The Lonely Planet Guide to Dictators and Despots
Michael Moynihan eviscerates the left-wing apologetics that appear in popular travel guides. In these handbooks for travelers and tourists, the more corrupt and economically backward a nation is, the more 'authentic' the travel experience. Dictators are merely misunderstood, and higher living standards are a symptom of pernicious influences like "westernization".
Cuba's Secret Police? Just a benign neighborhood watch:
We've also apparently got it all wrong when it comes to Cuba's notorious Committees for the Defense of the Revolution (CDR), a Stasi-like network of neighborhood-level informers that monitors and informs on troublesome dissidents like Sánchez. Lonely Planet: Cuba thankfully assures tourists that the group is, in fact, a benign civic organization: The CDR are "neighborhood-watch bodies originally formed in 1960 to consolidate grassroots support for the revolution [and] they now play a decisive role in health, education, social, recycling and voluntary labor campaigns."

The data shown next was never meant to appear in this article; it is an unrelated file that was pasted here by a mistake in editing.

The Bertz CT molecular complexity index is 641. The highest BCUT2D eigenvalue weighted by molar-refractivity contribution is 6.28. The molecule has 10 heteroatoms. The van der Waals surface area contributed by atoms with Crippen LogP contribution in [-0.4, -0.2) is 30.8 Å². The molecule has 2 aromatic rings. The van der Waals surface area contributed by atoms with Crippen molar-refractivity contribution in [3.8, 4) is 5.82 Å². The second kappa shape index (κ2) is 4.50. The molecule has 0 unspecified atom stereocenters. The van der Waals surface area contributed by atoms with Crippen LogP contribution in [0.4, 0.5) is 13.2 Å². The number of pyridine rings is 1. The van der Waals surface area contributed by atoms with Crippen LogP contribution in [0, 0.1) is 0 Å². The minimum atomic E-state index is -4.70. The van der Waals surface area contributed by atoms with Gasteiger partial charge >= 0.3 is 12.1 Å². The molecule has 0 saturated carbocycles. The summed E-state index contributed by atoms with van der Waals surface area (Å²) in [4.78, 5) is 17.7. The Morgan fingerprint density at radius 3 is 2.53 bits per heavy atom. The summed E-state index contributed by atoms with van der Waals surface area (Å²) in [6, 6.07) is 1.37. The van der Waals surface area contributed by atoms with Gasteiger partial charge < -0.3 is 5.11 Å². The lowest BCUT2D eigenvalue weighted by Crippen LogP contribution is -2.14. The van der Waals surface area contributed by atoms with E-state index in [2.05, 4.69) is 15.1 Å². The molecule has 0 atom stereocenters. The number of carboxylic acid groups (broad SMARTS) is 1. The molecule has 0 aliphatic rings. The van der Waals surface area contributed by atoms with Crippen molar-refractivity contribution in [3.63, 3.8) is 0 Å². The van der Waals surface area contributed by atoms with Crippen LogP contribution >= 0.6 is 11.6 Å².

Vietnam gradually throwing off communist economics? A tragedy:
At the same time, formerly totalitarian countries that have undergone market reforms and economic growth are often upbraided by guidebook writers for betraying their revolutionary ideals. As living standards rise in Asia, the authentic travel experience is harder to come by. Writing on the Rough Guides website a few years ago, Ron Emmons, co-author of The Rough Guide to Vietnam, expressed his disappointment at the diminished power of the communist economy in Hanoi, sighing that his "first impression of Vietnam was a Pepsi advert splashed across the side of a shuttle bus. After centuries of valiantly fighting off invaders by land, sea and air, Vietnam had finally succumbed to western influences."
Pyongyang, the capital of the Stalinist dictatorship of North Korea? It's surprisingly peaceful when no one owns any cars:
Even more surprising is the existence of guidebooks for walled-off North Korea, where government chaperones hover over every aspect of a traveler's itinerary. Lonely Planet, which offers a small section on the Hermit Kingdom in its South Korea book, saw in the late North Korean leader Kim Jong Il (who routinely announced his intention to engulf Seoul in a "sea of fire") a "pragmatism and relative openness to change." And Bradt, a British publisher that offers the only dedicated English-language tourists' guide to North Korea, positively effuses about the desolate, gray capital of Pyongyang as "a city without parallel in Korea, or Asia."
In sunlight, the streets and squares, without a fleck of dust, can literally dazzle.… Pyongyang reputedly has 58m2 of green belt per citizen -- four times the amount prescribed by the United Nations, and in spring its hills heave with green.
The whole piece is worth a read.